PSA president Dr Shane Jackson has called for a “much stronger” 7CPA to ensure better pay for pharmacists
Last week the union for employee pharmacists released its latest remuneration report, which showed that pharmacists are the lowest paid of a range of health professionals.
The average community pharmacist earns only $66,955 a year, the data revealed – compared to $191,599 for psychiatrists, $156,431 for GPs and $71,900 for nurses.
At the time PPA warned that “low pay is dragging community pharmacy down and placing the future of the profession at risk”.
Now Dr Jackson says the pharmacist wage data simply confirms what PSA has been saying for some time.
“We raised this issue last year at PSA16 and have been talking about it ever since,” he told the AJP.
“A key finding of PSA’s recently released Early Career Pharmacist (ECP) White Paper showed inadequate remuneration was the single largest issue identified by ECPs—and the biggest challenge facing the pharmacy profession.
“Low wages in community pharmacy are a direct result of price disclosure hitting community pharmacy as negotiated between the Pharmacy Guild and the Federal Government. We know that when Gross Profit per script is up, pharmacy owners pass those profits on to employees.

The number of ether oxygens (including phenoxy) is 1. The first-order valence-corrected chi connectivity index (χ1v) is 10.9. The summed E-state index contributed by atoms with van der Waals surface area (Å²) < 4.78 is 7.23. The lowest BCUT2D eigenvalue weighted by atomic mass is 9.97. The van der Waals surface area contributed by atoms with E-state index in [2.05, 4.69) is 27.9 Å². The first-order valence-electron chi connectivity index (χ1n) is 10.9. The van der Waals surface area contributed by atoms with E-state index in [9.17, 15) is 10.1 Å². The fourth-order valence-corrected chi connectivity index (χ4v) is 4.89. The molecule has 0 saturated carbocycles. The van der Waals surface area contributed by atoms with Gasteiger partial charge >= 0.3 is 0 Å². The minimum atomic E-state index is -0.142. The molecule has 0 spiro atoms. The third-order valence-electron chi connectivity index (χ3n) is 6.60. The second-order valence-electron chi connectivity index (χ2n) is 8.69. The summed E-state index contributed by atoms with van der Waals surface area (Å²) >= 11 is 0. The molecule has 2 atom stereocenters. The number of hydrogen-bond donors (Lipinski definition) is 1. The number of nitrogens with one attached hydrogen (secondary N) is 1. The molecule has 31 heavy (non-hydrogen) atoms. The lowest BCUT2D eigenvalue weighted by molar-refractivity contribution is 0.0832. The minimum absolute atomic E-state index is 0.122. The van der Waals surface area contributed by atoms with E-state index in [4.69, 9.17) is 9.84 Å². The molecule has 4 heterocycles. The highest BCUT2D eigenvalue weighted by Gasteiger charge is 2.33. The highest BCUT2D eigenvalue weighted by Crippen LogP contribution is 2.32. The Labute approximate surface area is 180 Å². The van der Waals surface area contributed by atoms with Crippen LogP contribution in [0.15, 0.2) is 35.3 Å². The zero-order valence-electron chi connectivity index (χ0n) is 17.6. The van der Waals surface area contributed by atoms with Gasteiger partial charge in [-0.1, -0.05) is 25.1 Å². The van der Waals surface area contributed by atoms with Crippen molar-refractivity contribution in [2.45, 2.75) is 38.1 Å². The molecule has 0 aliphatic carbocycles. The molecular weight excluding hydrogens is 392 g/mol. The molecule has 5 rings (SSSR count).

“We need a much stronger Seventh Community Pharmacy Agreement with all parties around the table—including PSA—to create better outcomes for consumers, adequate remuneration for the profession and ensure delivery of programs and services are focused on health outcomes.”
Dr Jackson says that the profession also needs to look outside of Government and Community Pharmacy Agreements to new roles and new remuneration.
“PSA has been working tirelessly to secure funds to expand pharmacist roles and remuneration, including through the Primary Health Networks, in areas such as minor ailments, General Practice pharmacy and by integrating pharmacists in Aboriginal Health Services.
“There is no quick fix to this. If we are to address this important issue, a longer term strategy is needed – and that’s why PSA is leading the 10 Year Action Plan for Pharmacist Practice in Australia to scale-up new roles and new remuneration, for the benefit of consumers.”
Several AJP readers also responded to the remuneration figures.
“Why would you waste 4 years of Uni studies as well as a full year of internship to land such a terrible career prospect?” asked John.
“My friends from high school that went on to study accounting/commerce for only 3 years in uni (which at my time required a significantly lower score) are now earning at least minimum $120k per annum not including bonuses! Seriously things need to change.
“I think its almost time i jump ship as well to be honest.”
And Stephanie Bennet pointed out that “low wages are only part of the problem—not having breaks and working 11 hour days probably fails the fair work test”.